Difference of results between demo.dbpedia-spotlight.org and local docker for proper nouns in french


i installed dbpedia-spotlight with docker, all runs well but i got some differences between the results i got in my local and in demo.dbpedia-spotlight.org and i would like to identify where it comes from

  • my docker image is up to date and well configured for my lang
  • my docker image runs well for everthing else
  • i well check all params used in the api request of online demo
  • my sentence is the same in local or online demo, and isolated, not a long text, so this is not a contextual mistake
  • it is not a problem of language or french translation, the problem is the differences of result for docker and demo webpage for the same lang
  • language is well installed in my side following docker tutorial

here the sentence in french “Le colonel Kurtz est le personnage fictif joué par Marlon Brando dans le film Apocalypse Now réalisé par Francis Ford Coppola” which means in english “The colonel Kurtz is a fictional character portrayed by Marlon Brando from the movie Apocalypse Now directed by Francis Ford Coppola”

The problem i encounter: in my local docker the /spot and /candidates and /annotate route stuck with the term “Ford” and it avoids both “Francis” and “Coppola” whereas in the online demo the return well find the complete name “Francis Ford Coppola”. It works well if i avoid “Ford” and directly write “Francis Coppola”

i checked both the github repository of the docker and the dockerhub, the release seems to be the same according to last update so i’m a little out of idea how to resolve that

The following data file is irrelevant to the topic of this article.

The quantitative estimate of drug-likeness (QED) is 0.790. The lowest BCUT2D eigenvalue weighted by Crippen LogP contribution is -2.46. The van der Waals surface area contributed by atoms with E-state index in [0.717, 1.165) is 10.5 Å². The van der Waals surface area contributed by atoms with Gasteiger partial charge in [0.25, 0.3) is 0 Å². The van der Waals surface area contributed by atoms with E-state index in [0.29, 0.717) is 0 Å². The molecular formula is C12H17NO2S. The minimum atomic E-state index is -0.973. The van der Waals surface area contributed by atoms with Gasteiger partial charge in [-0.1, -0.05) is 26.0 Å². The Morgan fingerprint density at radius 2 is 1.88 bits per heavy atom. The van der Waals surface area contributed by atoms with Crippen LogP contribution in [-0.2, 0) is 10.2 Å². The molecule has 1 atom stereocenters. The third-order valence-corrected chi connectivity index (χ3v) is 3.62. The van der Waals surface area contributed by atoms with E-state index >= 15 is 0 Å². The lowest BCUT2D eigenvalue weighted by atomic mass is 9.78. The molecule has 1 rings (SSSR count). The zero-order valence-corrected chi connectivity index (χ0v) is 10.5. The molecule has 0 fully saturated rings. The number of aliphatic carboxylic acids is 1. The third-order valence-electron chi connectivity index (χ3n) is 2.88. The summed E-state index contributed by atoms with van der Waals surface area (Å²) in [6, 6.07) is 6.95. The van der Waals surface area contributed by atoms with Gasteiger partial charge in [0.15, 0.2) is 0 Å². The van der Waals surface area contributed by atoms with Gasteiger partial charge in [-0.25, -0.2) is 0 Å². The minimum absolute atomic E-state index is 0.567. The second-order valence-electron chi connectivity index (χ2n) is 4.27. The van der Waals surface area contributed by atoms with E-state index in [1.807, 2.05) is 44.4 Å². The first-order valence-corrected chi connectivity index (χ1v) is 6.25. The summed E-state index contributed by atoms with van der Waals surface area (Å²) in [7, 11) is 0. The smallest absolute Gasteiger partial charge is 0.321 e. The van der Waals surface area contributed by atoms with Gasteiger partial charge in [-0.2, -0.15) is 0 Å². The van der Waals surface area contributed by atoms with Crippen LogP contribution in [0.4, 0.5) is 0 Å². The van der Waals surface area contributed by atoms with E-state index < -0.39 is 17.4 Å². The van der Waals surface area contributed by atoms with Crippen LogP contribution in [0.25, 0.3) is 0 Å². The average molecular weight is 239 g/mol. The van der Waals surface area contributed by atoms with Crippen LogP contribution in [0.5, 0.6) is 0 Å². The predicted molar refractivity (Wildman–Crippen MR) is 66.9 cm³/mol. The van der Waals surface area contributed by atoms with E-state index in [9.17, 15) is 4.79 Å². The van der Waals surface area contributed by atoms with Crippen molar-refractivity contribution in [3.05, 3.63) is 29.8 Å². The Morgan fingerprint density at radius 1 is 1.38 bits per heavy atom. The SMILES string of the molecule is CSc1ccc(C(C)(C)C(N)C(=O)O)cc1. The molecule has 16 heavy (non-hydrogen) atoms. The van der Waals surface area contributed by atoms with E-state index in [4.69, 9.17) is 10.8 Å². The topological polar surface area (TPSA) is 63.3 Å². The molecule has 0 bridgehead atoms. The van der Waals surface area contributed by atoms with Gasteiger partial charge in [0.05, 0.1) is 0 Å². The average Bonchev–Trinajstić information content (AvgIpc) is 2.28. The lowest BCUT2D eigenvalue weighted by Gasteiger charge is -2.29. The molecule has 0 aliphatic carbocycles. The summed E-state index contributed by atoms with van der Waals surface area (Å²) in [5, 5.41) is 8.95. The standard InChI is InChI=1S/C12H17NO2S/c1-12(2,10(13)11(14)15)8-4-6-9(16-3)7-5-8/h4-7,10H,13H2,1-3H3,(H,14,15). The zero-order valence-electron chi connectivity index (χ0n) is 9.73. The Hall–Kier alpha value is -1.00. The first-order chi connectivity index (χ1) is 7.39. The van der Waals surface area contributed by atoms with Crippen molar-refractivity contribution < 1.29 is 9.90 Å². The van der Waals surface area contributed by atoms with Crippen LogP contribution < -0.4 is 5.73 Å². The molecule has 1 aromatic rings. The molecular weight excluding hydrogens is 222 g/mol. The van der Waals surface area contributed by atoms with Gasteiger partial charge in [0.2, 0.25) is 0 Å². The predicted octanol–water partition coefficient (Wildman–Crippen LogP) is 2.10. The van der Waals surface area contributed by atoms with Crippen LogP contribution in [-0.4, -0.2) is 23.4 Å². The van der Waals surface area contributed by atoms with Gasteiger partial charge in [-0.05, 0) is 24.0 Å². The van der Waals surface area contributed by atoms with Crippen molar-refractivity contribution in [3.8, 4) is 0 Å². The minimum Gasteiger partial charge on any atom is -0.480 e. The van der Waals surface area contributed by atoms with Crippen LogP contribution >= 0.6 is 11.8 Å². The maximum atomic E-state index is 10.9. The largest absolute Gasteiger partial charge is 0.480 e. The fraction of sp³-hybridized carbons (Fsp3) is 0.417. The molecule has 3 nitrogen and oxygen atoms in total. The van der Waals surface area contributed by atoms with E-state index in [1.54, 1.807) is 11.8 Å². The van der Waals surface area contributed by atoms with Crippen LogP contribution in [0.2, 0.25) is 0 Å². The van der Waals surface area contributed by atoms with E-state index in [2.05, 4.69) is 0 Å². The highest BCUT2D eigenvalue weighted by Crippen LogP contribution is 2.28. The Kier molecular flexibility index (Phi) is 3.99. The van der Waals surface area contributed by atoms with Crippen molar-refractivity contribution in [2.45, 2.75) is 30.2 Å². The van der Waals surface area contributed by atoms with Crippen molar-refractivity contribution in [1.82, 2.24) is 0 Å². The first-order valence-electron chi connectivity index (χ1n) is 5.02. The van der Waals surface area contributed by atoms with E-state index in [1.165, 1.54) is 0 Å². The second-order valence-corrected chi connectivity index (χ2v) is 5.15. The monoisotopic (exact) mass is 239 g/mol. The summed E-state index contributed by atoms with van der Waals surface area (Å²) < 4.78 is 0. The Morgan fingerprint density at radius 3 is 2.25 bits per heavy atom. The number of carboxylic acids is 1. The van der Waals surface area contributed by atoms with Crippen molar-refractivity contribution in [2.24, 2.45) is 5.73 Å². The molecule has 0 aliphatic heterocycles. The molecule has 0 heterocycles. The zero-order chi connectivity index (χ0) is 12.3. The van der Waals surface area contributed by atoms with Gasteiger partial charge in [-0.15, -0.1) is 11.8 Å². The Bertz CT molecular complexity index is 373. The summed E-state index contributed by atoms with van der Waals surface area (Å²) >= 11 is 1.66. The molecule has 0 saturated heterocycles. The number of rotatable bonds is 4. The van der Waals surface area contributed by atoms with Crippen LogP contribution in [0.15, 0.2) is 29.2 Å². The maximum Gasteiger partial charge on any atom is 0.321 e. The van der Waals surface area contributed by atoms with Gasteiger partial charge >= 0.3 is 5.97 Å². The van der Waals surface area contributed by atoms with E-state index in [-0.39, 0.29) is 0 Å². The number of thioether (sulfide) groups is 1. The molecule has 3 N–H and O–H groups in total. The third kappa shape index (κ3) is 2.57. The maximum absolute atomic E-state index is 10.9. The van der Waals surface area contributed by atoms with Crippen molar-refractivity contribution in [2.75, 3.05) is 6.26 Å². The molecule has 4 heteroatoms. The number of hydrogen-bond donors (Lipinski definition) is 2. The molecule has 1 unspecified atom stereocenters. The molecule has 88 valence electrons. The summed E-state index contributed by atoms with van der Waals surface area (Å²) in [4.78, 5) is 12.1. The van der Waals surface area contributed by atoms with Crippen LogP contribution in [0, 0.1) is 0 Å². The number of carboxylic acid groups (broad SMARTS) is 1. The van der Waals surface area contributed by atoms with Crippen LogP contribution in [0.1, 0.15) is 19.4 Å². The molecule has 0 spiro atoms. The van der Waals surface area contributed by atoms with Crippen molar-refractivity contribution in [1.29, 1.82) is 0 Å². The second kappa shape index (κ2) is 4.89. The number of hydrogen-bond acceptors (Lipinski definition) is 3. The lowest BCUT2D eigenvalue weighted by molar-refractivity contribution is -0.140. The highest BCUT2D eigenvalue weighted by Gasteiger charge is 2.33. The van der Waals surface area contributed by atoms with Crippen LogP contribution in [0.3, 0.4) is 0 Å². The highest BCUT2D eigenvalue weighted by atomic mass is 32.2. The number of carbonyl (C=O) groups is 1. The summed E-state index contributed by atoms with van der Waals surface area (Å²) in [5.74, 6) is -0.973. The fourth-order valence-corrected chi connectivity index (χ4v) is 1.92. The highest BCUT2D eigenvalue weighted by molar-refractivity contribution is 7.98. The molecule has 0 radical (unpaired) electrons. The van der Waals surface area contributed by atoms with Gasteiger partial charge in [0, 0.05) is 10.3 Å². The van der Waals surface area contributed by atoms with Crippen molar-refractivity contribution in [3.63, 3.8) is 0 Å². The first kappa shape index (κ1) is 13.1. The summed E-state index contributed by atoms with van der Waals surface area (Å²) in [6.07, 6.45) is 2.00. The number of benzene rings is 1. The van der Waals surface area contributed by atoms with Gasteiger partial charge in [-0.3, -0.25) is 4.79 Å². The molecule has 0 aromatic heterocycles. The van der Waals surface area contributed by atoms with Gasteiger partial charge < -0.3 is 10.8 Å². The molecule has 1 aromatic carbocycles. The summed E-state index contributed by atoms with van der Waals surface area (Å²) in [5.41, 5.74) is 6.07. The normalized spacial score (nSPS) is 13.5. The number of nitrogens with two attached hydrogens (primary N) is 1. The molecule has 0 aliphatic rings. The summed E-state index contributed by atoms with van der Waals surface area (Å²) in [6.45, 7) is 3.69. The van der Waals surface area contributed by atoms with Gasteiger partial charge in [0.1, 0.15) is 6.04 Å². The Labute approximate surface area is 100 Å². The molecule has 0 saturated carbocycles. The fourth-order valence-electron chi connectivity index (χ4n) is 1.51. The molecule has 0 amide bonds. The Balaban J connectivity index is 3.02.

Thanks for all

i think i found a lead even if it wont explain clearly the difference of response between demo fr-fr and docker fr-fr, i write it there maybe it will help someone having the same problem than me

In french, the convention for naming somebody is allways the first firstname, although there is two firstnames like “Francis Ford”. People can have on their ID card two or three firstnames, but it is mostly well-off families to please the grand father, and no one know about it or use it. Thats why i think the french spotter works well with “Francis Coppola” without Ford. And historically i think ontologies have been written first for civil registry with strict approach. Moreover if this wasnt complicated enough, we use composed firstname dash-separated like “Jean-Paul” but it is distinct of the civil registry second firstname, it counts as a single firstname. (fyi I tried to spotlight “Francis-Ford” Coppola without success)

Now i made an assumption, the online demo of spotlight is translating first the sentence in english, and in this case it would detect english proper noun convention without error because proper nouns arent translated.

Or the sentence is spotted in multilang and english api response is used as fallback for proper nouns.

I slept on the issue and coming to the right conclusion: a multilang pass is the key, and to do a proper reduction of distincts results without a new pollution i should target with the parameter types dbpedia:Person

I bet doing english will not be enough, because there is maybe more than the french and the english naming convention in other languages i havent discovered yet, which can be used by cultural mimetism

Moreover name can be translated in language too like “Plato” in english and “Platon” in french, there is maybe more use cases i dont know yet too.

I bet it is the same for dbpedia:Place i imagine a lot of examples with country and city names

i’ll try it today and put the post as resolved if it works (unless someone directly confirm or disprove that approach)